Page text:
ICC: The cricketers breaking the bias on International Women’s Day

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Photo Credit: ICC

The first viral moment of the ICC Women’s Cricket World Cup 2022 was a fitting preview for International Women’s Day.

It came as Pakistan and India put their differences aside on Sunday combining to entertain Pakistan captain Bismah Maroof’s young daughter Fatima after their match in Tauranga.

Bismah has made her return to international cricket six months after giving birth, becoming the first Pakistan player to benefit from her nation’s cricket board’s progressive maternity policy.

And England star Tammy Beaumont believes it shows how far the game has come.

She said: “I thought it was amazing. I did actually comment on it, I thought it was incredibly cute.

“Hopefully, I’ll get a cuddle later in the tournament. I think it’s just amazing to see that Bismah has come back so quickly. 

“For me, until probably the last couple of years I didn’t really see it as an option to have a baby, come back and to see the likes of Amy Satterthwaite do it and have a baby on tour and now Bismah doing it and coming back so quickly and performing straightaway. 

“I just think it’s just brilliant to see and particularly for young girls, I look at my teammates retiring at 28 to go and have a family or to have a career and now actually, this is the complete opposite. 

“You can do both and it’s just so good to see that. I think it’s not necessarily been something that’s been done and I don’t think it’s something that’s really been spoken about enough in the past, to see that it’s great. 

“It’s even better that India and Pakistan are showing the amazing spirit of cricket to just create a cricket family for that young baby that’s on tour and she probably won’t remember it but hopefully at the next edition of the World Cup she will, and she’ll be out on the outfield after every game playing.”

In the opening defeat to Australia, Beaumont crossed 3,000 ODI runs for England, joining Charlotte Edwards as one of five England women to reach that milestone.

Beaumont cited Edwards as an inspiration growing up as did teammate and fellow explosive batter Danni Wyatt.

Wyatt said: “Charlotte Edwards was my hero growing up and now I’m lucky enough to say that she’s my coach [at Southern Vipers].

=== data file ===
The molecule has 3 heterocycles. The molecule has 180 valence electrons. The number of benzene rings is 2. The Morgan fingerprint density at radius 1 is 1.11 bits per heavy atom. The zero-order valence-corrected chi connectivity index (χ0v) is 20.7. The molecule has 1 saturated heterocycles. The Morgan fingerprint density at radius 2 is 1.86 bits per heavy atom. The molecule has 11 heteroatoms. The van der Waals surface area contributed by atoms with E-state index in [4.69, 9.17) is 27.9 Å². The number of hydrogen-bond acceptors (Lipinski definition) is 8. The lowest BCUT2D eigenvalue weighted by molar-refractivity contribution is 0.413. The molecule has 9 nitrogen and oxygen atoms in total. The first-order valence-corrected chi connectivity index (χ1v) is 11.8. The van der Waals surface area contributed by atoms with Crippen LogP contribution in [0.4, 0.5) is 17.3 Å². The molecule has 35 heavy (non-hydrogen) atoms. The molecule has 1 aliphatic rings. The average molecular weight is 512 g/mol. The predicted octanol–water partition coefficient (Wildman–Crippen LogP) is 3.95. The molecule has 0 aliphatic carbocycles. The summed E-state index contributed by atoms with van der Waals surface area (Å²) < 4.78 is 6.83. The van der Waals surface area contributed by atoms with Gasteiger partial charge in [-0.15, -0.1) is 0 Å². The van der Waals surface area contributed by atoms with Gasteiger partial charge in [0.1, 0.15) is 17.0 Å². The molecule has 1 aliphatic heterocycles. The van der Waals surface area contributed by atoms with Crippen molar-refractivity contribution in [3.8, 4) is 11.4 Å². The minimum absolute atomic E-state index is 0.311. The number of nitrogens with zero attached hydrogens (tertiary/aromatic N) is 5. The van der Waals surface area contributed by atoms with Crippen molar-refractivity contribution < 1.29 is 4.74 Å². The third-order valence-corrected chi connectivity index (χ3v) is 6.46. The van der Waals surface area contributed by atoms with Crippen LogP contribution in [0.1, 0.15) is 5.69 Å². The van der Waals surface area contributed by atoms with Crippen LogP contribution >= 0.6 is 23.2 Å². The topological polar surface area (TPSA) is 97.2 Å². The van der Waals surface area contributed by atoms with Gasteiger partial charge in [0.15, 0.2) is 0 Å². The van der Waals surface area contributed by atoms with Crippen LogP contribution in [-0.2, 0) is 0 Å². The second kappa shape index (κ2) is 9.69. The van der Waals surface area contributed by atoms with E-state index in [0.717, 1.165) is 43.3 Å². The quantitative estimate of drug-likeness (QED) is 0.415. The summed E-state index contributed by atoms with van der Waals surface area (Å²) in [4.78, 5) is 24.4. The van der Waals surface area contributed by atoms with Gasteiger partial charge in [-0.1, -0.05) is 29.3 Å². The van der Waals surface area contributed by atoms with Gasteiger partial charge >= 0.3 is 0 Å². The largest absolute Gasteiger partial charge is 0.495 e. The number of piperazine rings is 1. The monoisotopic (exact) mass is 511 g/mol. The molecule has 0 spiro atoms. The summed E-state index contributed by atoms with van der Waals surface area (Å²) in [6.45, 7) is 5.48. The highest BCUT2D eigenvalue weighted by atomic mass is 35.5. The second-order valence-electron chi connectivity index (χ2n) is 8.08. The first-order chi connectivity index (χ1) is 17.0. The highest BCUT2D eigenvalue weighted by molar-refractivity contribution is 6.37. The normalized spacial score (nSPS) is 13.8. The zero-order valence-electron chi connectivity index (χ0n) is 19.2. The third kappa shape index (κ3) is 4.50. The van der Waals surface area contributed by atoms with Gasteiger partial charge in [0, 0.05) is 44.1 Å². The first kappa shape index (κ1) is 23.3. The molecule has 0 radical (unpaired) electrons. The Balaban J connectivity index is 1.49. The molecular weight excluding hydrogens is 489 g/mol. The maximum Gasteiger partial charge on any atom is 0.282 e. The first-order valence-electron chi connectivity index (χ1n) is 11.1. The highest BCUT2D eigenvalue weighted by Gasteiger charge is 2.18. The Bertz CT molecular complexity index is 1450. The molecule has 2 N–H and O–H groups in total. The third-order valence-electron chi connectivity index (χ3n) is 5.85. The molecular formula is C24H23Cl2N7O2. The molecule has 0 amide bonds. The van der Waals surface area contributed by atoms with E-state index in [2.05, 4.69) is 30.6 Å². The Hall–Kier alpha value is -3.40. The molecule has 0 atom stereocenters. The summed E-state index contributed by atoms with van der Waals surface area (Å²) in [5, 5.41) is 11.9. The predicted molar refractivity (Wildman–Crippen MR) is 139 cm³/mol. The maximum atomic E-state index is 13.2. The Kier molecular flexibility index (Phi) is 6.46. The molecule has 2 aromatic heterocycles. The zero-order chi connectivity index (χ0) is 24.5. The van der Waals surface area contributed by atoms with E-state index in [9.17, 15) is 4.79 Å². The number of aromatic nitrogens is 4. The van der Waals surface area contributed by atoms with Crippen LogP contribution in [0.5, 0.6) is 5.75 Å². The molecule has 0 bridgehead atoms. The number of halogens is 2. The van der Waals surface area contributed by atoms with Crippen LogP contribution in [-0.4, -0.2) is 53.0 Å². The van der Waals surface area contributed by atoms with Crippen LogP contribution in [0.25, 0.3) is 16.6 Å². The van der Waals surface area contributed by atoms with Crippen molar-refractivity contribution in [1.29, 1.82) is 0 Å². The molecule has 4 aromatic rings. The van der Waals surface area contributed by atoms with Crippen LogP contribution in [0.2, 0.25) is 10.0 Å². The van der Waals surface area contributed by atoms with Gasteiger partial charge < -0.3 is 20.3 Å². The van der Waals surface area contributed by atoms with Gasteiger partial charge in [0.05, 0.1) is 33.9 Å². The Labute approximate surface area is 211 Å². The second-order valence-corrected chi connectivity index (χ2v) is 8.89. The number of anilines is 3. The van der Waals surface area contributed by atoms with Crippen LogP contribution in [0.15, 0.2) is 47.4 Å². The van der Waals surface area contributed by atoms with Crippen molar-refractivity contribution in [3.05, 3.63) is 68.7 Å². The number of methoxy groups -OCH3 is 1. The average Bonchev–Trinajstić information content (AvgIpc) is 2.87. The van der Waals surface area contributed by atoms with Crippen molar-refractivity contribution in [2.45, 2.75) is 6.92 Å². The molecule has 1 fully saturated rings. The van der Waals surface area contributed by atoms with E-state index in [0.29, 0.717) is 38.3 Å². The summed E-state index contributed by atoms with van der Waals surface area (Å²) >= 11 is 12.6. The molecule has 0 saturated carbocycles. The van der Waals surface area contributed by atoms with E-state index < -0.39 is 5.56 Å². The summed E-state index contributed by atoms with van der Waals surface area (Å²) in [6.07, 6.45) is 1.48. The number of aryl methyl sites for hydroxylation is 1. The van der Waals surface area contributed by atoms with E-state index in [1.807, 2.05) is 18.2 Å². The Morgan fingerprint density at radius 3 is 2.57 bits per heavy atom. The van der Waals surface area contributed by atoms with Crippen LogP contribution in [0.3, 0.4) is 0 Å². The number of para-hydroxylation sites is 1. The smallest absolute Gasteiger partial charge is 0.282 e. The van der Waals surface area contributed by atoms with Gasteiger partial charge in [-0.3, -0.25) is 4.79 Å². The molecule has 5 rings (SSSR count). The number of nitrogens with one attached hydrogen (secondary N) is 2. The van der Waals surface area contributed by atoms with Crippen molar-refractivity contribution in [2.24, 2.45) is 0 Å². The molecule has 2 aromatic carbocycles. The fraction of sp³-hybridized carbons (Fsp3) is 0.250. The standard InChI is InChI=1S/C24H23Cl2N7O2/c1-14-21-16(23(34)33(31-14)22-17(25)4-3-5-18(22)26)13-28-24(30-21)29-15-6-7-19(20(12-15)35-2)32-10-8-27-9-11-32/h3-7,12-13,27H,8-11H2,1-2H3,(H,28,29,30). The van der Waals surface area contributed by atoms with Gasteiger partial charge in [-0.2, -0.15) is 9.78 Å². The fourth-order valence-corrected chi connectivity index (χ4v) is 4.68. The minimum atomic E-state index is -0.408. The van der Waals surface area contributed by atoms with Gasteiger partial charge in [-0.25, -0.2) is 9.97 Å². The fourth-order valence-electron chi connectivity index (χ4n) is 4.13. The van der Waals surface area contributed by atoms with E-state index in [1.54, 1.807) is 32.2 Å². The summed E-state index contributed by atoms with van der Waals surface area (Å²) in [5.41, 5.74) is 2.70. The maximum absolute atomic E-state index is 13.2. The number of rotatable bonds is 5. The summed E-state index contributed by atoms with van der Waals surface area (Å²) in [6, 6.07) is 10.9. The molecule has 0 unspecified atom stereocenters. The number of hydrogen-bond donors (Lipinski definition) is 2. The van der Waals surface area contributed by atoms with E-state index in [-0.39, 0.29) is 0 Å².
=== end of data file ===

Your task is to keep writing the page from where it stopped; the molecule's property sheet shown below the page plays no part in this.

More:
“She’s an absolute legend on and off the pitch and she’s been texting me as well over the last few weeks. She’s one of the top lasses.”

The Women’s Cricket World Cup kicks off a huge two years of women’s sport in New Zealand with the rugby and football World Cups also due to be held in Aotearoa.

Suzie Bates has adorned billboards across New Zealand in the run-up to this tournament, and on her home ground of Dunedin, the opener made 79 not out to get the win over Bangladesh and bring up 1000 50-over World Cup runs, matching fellow White Fern legend Debbie Hockley.

“Playing in Dunedin I’ve been really fortunate with the people I’ve had around me,” Bates said. 

“Sarah Tsukigawa I think was actually watching today – she was my first-ever captain and she was a real inspiration for me about how to lead from the front and so she was someone that was pretty special.

“But I think that whole [World-Cup winning] White Ferns team in 2000, Debbie Hockley in particular, inspired me to want to be a White Fern – so it’s really special to have a World Cup at home 22 years later.”

The Pakistan team are not just inspiring with their story of motherhood, but with the growth of cricket in their country as vice-captain Nida Dar explains.

“When I started – in the very early days in Pakistan it was 25 to 30 girls in Pakistan who were playing at that time,” Nida said.

“But that passion actually builds up and of course, after that, they’ve watched a lot of games of us and we bring a lot of joy for them. 

“If we compare it from then and now, the girls are very interested in Pakistan and especially they want to play cricket, and we inspired them a lot. 

“Now, there is a lot of cricket in Pakistan for girls and a lot of facilities from the PCB, giving a lot of chances for the girls.”

A theme for this year’s International Women’s Day is Break the Bias, and the Indian team have done that by opening up about their mental health struggles, and the support offered by team psychologist Dr. Mugdha Bavare.

All-rounder Pooja Vastrakar said: “She has been with us since the England tour and I used to talk with her often. 

“My England tour did not go well, but during the Australia tour, she helped me to gain positivity. 

“When we are angry with ourselves, we have a few questions stuck in our mind.

“We know the answers, but we don’t know the tricks to tackle it, so she helped me to sort out these issues.”

The 2022 World Cup is only six games old and is already smashing records, inspiring millions and continuing to break the bias, making it International Women’s Day every day.

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